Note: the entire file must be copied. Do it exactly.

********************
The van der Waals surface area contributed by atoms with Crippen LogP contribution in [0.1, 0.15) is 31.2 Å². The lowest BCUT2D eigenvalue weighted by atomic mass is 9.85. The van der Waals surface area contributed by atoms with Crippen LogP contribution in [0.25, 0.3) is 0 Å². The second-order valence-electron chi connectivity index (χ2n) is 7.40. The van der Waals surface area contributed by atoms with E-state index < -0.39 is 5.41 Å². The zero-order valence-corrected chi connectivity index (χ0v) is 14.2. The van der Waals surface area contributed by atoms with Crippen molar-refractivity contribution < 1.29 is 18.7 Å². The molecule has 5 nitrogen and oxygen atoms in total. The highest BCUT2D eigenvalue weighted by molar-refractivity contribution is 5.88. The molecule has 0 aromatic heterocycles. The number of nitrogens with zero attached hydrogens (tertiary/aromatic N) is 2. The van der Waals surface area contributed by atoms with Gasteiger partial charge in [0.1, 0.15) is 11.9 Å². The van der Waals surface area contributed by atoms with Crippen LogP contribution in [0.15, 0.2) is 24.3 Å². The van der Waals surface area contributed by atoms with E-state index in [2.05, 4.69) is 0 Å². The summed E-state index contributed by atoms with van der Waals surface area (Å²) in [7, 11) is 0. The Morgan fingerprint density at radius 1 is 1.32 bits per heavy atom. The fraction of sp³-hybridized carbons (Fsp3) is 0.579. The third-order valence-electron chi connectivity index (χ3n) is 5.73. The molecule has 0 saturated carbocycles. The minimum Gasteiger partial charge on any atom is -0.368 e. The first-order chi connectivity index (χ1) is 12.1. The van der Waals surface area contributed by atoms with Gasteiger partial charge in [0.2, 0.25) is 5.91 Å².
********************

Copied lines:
The van der Waals surface area contributed by atoms with Crippen LogP contribution in [0.1, 0.15) is 31.2 Å². The lowest BCUT2D eigenvalue weighted by atomic mass is 9.85. The van der Waals surface area contributed by atoms with Crippen LogP contribution in [0.25, 0.3) is 0 Å². The second-order valence-electron chi connectivity index (χ2n) is 7.40. The van der Waals surface area contributed by atoms with E-state index < -0.39 is 5.41 Å². The zero-order valence-corrected chi connectivity index (χ0v) is 14.2. The van der Waals surface area contributed by atoms with Crippen molar-refractivity contribution < 1.29 is 18.7 Å². The molecule has 5 nitrogen and oxygen atoms in total. The highest BCUT2D eigenvalue weighted by molar-refractivity contribution is 5.88. The molecule has 0 aromatic heterocycles. The number of nitrogens with zero attached hydrogens (tertiary/aromatic N) is 2. The van der Waals surface area contributed by atoms with Gasteiger partial charge in [0.1, 0.15) is 11.9 Å². The van der Waals surface area contributed by atoms with Crippen LogP contribution in [0.15, 0.2) is 24.3 Å². The van der Waals surface area contributed by atoms with E-state index in [2.05, 4.69) is 0 Å². The summed E-state index contributed by atoms with van der Waals surface area (Å²) in [7, 11) is 0. The Morgan fingerprint density at radius 1 is 1.32 bits per heavy atom. The fraction of sp³-hybridized carbons (Fsp3) is 0.579. The third-order valence-electron chi connectivity index (χ3n) is 5.73. The molecule has 0 saturated carbocycles. The minimum Gasteiger partial charge on any atom is -0.368 e. The first-order chi connectivity index (χ1) is 12.1. The van der Waals surface area contributed by atoms with Gasteiger partial charge in [0.2, 0.25) is 5.91 Å².